Why is my Vet Booked Out So Far?

Why is my Vet Booked Out So Far?

4 minute read

It's no secret that post-2020, things are different in the pet industry. One of the biggest question many pet owners, and even pet professionals, have is; "why is my veterinarian booked out so far?" It is relatively simple to keep your pets well-check appointments every year on the calendar, but when something comes up that needs more urgent care, pet owners are often faced with going to a more expensive emergency clinic (with probably a six hour wait) or hoping that their regular vet can squeeze them in. So, whats going on?

This problem has many layers. To keep things short and sweet:

  1. There is a shortage of veterinary professionals. Due to the expensive education, pay and benefits, and cost of living, some people are deciding against pursuing careers in the veterinary field. The cost of becoming a DVM range from $150K-450K by some estimates. The starting salary for a DVM in the United States is $70K. After taxes and benefits, that equals out to roughly $24/hr.
  2. There are a lot of pets. Pet ownership in the United States is up! 66% of households own at least one pet. There is approx 87 million pet owners and 126K vets. Assuming each household only has one pet, that is almost 700 pets per vet! 
  3. The socio-economic scene is different. People reconsidered many of their values in the years in and around 2020, which resulted in more people working from home, focusing on family and health, and pursuing hobbies. Because of this, people were getting more pets and were around them more! Naturally, they started to notice pet health problems sooner too.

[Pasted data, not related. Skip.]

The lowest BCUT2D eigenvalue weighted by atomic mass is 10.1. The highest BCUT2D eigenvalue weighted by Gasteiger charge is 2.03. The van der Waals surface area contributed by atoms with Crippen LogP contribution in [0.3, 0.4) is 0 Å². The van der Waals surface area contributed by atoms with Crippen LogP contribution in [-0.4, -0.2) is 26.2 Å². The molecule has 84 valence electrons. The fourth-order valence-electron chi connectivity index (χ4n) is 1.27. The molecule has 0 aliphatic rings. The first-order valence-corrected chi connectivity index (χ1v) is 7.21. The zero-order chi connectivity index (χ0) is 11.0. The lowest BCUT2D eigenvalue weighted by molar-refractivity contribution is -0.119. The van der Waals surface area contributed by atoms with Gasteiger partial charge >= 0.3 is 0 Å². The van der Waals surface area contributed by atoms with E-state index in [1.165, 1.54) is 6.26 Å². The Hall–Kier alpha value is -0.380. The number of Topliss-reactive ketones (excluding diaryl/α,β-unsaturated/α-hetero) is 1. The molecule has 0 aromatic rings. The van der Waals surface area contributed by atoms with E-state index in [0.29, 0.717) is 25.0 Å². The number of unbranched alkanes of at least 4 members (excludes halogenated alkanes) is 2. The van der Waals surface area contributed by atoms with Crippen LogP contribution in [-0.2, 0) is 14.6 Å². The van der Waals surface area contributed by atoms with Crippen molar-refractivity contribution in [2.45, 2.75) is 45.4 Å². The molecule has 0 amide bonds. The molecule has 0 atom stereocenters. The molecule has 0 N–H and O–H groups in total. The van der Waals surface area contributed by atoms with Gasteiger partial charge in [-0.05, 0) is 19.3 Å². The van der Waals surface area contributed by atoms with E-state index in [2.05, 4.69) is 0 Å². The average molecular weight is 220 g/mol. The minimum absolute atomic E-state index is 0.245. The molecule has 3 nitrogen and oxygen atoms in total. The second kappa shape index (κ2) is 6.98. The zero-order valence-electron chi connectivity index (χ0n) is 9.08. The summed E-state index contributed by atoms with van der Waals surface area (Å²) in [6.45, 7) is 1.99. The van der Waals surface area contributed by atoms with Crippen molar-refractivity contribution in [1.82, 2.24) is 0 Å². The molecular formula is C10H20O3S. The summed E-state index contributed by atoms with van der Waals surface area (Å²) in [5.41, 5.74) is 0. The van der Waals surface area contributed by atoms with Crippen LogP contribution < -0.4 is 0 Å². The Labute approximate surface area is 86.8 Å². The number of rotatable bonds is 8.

So, what should you do as a pet owner? 

  1. Keep up on your pets regular appointments. This may sound like a silly recommendation if your pet has an urgent health issue, but with frequent well-check appointments, you may be able to prevent an urgent pet health condition from happening all together! 
    1. Be kind and patient with your veterinarian & their staff. They truly do want whats best for your pet and the shortage of appointments is frustrating to them too. Please always be kind to them. Mental health issues are a serious problem in the veterinary medicine community - veterinarian professionals are 4x as likely to die by suicide than the general population. 
  2. Have good health habits for your pet. Feed them quality food, make sure they always have fresh water, and give them exercise and play!
  3. Keep your pet safe. Don't allow your pet off leash near roads, fast moving water, wildlife or other dangerous areas. Transport them securely in a car. Pet-proof your house to ensure they can't access medicine, or other poisons. 
  4. Take a pet first aid & CPR course. This education will allow you to recognize a variety of pet health conditions and provide life-sustaining care if necessary! 
  5. If your pet does have an urgent health condition that needs immediate care, determine if they should go to an emergency clinic or not. You can do this by taking a pet first aid & CPR training course and/or calling your vet to discuss the situation. If they do need emergent care, go to the nearest emergency veterinary center immediately! If they need care in the next few days, but is not immediately life treating, look for urgent care or same day appointments by calling around. This is typically best found by calling first thing in the morning. You may have to do a "drop off" appointment which is leaving your pet in their care for the day so they can treat them in between appointments or other work. 

In summary, while it is extremely frustrating to be faced with a three week wait to see your normal vet, understand that they still truly care about your pet and want to see them healthy and well. Take the best care of your pet by ensuring they have foundational needs met and keeping them safe!

For more information about ER veterinary clinics, please see this article by AHAA! https://www.aaha.org/publications/newstat/

This article was written without the assistance of AI. 

« Back to Blog